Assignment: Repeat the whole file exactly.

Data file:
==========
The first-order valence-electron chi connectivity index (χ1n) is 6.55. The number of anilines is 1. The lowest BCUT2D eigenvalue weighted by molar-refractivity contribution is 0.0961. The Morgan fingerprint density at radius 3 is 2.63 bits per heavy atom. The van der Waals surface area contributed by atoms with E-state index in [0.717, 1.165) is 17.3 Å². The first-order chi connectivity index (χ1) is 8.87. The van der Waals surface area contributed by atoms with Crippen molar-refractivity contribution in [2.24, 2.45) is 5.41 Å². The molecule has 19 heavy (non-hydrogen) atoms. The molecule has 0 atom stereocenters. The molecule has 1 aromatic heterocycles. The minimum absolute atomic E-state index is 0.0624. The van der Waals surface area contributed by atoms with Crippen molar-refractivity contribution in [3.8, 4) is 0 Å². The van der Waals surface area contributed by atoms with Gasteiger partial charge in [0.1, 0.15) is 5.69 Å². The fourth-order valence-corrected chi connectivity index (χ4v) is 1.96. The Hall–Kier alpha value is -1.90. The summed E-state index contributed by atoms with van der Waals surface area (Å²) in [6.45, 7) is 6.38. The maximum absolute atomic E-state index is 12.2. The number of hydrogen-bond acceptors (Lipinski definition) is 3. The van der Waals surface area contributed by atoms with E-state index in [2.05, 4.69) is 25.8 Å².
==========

The first-order valence-electron chi connectivity index (χ1n) is 6.55. The number of anilines is 1. The lowest BCUT2D eigenvalue weighted by molar-refractivity contribution is 0.0961. The Morgan fingerprint density at radius 3 is 2.63 bits per heavy atom. The van der Waals surface area contributed by atoms with E-state index in [0.717, 1.165) is 17.3 Å². The first-order chi connectivity index (χ1) is 8.87. The van der Waals surface area contributed by atoms with Crippen molar-refractivity contribution in [2.24, 2.45) is 5.41 Å². The molecule has 19 heavy (non-hydrogen) atoms. The molecule has 0 atom stereocenters. The molecule has 1 aromatic heterocycles. The minimum absolute atomic E-state index is 0.0624. The van der Waals surface area contributed by atoms with Crippen molar-refractivity contribution in [3.8, 4) is 0 Å². The van der Waals surface area contributed by atoms with Gasteiger partial charge in [0.1, 0.15) is 5.69 Å². The fourth-order valence-corrected chi connectivity index (χ4v) is 1.96. The Hall–Kier alpha value is -1.90. The summed E-state index contributed by atoms with van der Waals surface area (Å²) in [6.45, 7) is 6.38. The maximum absolute atomic E-state index is 12.2. The number of hydrogen-bond acceptors (Lipinski definition) is 3. The van der Waals surface area contributed by atoms with E-state index in [2.05, 4.69) is 25.8 Å².